A former Admissions Counselor’s opinion.
I am writing this Will You Be Happy For Me? installment from a different perspective. I am answering the question for parents, mentors, and students. I decided to do so because I am extremely passionate about this topic.
Was Malia Obama’s gap year a political statement? Well, I sure wish it was. The public made such a stink about it. As a former college admissions counselor, I cheered her on through and through.
To the dismay of every person in the business of education, she decided what was right for her, and it wasn’t going straight to college after graduation.
I Was An Admissions Counselor and I WANT You to Take A Gap Year
There were many times I wish I could have told the uncertain student, sitting across from me, to take some time to think about college. The pressure they felt to “lock-in” their future before graduation was just ridiculous to me.
It was an outrageous thought when I approached my own high school graduation date, and even worse when I was on the other side of the admissions table.
If I had known what I know now, I definitely would have unapologetically taken a gap year.
Here I am today: I spent thousands of dollars on a degree I barely use, I’m in a career completely unrelated, and have a pittance of a paycheck…yeah, I could have done with a year or two to think things through.
I see you, all you mothers, fathers, mentors, and college advisors. I see you shaking your head, and I’m going to stop you right there….I don’t want to hear that same ol’ line:
If you don’t go to college now, you won’t ever go.
You want to know who probably said it first? I would bet it was a college admissions counselor trying to meet their goals, keep their job, and get a prospective student to sign on the dotted line.
Parents and mentors:
Think of it like this:
Most students graduating from high school are 17 or 18 years old.
Average four-year college tuition?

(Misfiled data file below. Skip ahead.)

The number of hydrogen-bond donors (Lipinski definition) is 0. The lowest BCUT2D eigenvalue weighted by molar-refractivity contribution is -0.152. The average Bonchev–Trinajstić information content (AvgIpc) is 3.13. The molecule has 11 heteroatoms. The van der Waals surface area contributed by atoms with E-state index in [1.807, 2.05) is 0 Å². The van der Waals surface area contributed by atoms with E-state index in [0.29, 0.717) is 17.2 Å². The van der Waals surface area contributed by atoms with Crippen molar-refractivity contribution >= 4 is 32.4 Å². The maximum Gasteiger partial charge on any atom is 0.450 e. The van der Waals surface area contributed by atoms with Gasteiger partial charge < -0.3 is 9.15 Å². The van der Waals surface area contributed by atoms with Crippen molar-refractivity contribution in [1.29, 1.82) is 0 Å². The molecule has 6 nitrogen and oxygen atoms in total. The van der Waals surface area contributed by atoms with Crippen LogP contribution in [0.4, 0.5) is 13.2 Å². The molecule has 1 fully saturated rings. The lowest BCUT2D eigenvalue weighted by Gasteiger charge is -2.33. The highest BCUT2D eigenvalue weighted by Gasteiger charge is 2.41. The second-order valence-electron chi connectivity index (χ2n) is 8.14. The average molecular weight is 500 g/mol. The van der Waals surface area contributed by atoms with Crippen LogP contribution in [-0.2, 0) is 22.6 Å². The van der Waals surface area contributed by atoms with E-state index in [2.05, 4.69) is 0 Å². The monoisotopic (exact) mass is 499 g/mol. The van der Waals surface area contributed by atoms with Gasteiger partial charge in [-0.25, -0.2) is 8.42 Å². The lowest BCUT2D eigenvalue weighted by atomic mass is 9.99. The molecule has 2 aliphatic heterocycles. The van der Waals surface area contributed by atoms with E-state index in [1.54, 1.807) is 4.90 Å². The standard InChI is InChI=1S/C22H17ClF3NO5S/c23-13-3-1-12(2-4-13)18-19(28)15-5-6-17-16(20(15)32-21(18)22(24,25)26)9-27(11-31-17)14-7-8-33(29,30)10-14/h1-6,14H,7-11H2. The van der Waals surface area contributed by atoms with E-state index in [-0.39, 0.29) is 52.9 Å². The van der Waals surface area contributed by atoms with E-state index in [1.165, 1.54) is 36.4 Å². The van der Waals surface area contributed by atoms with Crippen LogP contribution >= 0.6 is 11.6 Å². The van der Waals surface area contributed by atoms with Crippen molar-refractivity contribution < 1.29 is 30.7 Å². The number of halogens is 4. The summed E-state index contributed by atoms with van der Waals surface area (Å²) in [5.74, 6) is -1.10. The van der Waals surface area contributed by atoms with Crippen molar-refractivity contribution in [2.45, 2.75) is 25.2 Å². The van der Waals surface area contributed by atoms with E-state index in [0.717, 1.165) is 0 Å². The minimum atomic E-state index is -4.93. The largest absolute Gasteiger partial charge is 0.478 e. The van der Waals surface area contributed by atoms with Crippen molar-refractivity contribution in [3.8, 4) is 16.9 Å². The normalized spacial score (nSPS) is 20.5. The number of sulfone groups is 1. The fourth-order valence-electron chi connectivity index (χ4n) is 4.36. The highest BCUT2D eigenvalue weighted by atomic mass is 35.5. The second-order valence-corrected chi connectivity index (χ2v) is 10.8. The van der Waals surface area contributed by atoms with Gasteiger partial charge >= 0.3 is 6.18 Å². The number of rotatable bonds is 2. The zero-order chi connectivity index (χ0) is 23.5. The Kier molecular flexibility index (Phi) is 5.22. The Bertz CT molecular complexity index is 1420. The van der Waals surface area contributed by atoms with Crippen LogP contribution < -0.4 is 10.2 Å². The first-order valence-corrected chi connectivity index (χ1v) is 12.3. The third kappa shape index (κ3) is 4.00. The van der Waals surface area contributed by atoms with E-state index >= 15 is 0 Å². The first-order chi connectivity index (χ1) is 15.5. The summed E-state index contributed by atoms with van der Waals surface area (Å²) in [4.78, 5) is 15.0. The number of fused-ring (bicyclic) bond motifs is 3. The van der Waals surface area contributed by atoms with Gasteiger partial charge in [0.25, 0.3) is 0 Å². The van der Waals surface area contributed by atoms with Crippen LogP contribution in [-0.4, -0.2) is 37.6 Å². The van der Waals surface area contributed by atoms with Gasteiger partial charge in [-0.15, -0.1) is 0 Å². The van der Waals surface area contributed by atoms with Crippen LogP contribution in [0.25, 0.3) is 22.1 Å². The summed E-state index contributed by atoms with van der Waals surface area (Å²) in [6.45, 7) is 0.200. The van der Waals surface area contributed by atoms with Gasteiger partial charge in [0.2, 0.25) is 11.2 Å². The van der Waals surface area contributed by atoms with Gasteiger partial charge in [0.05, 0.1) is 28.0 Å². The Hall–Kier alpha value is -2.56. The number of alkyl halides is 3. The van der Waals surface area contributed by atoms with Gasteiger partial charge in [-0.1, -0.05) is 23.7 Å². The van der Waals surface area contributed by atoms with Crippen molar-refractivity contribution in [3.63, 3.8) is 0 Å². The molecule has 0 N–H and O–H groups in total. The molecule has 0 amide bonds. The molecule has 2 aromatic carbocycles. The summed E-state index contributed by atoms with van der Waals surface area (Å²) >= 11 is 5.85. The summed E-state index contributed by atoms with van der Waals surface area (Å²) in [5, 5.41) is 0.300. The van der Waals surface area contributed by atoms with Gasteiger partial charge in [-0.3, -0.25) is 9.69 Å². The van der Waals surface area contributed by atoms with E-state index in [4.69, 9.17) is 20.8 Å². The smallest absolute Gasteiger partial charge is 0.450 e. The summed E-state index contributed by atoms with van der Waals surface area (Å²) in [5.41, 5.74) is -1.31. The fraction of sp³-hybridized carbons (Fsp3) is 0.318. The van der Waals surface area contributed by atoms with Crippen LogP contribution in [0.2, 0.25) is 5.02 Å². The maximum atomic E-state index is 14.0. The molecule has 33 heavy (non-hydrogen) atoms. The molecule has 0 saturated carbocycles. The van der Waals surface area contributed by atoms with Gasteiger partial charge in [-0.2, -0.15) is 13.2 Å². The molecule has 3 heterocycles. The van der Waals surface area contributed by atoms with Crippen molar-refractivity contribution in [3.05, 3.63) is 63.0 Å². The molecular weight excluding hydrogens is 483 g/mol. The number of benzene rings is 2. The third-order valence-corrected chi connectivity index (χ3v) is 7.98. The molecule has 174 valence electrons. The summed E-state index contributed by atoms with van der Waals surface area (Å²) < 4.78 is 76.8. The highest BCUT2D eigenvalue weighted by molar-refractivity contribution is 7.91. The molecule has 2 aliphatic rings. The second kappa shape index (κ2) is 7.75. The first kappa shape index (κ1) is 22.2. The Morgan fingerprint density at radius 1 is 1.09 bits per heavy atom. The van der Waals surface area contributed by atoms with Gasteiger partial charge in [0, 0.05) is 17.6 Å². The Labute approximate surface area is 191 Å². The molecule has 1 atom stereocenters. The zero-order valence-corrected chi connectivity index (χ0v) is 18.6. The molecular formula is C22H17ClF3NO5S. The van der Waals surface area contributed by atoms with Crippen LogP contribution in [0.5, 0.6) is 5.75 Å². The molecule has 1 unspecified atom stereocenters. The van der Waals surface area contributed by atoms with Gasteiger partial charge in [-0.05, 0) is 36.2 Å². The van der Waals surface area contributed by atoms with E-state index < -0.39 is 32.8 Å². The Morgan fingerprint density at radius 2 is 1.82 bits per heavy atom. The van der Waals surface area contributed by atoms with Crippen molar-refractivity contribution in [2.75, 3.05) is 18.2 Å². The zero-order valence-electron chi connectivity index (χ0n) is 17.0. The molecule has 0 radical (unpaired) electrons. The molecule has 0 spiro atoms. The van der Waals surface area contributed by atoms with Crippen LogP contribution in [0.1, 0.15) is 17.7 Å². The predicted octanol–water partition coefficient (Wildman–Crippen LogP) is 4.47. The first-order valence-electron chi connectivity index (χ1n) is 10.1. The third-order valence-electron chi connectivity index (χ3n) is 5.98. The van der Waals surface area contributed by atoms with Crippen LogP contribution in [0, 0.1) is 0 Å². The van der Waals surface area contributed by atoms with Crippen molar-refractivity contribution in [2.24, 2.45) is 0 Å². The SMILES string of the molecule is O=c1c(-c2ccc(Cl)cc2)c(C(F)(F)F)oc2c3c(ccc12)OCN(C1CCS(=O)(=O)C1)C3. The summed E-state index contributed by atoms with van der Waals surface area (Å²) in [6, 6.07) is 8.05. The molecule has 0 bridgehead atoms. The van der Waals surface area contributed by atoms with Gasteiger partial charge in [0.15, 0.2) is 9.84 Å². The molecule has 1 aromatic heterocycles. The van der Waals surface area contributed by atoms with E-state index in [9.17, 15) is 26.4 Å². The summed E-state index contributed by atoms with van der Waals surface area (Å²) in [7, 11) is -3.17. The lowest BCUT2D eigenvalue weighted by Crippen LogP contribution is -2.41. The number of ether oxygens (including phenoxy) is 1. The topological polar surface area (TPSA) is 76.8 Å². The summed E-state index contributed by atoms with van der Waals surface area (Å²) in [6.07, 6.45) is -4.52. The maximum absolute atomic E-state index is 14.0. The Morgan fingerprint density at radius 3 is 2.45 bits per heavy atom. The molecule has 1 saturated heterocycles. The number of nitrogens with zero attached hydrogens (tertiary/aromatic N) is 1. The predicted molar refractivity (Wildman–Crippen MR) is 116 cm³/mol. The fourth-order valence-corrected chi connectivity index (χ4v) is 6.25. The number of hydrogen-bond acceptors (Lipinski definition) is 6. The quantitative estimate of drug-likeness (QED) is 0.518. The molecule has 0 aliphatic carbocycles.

For a public school, it’s $32,410 and for a Public In-State School, it’s $9,410 (out of state…it typically doubles).
That’s PER YEAR.
The total 4-year private school tuition is $126,640. That is IF the student graduates in four-years. If a student is unsure, and struggling to decide on a major or career path, chances are they may need an extra semester anyway (due to frequently changing majors).
Advisors will guide students to select a major no later than the end of their 2nd year, after they have completed most of their core classes (classes all students must take in order to earn a degre from the specific school they are attending).
In my experience, students who are not ready at this point jump from major to major and end up spending an extra semester, or even year(s), trying to settle in. The danger in situation is that a student now feels stuck with the college they are currently attending due to credit transfer issues.
What if a student has finally decided they want to go into archaeology, but the school they attend does not have archaeology? Will the school that does have archaeology take their hard-earned (expensive) credits or will they have to start over? Is the student willing to leave their new friends behind? These are things colleges bank on, and that is one of the reasons they want to grab students right out of college.
Never forget that colleges are business.
So what makes more sense?
A gap year, additional tuition costs due to major-jumping, lost credits, or worse yet, a degree that has nothing to do with where the student truly wants to end up?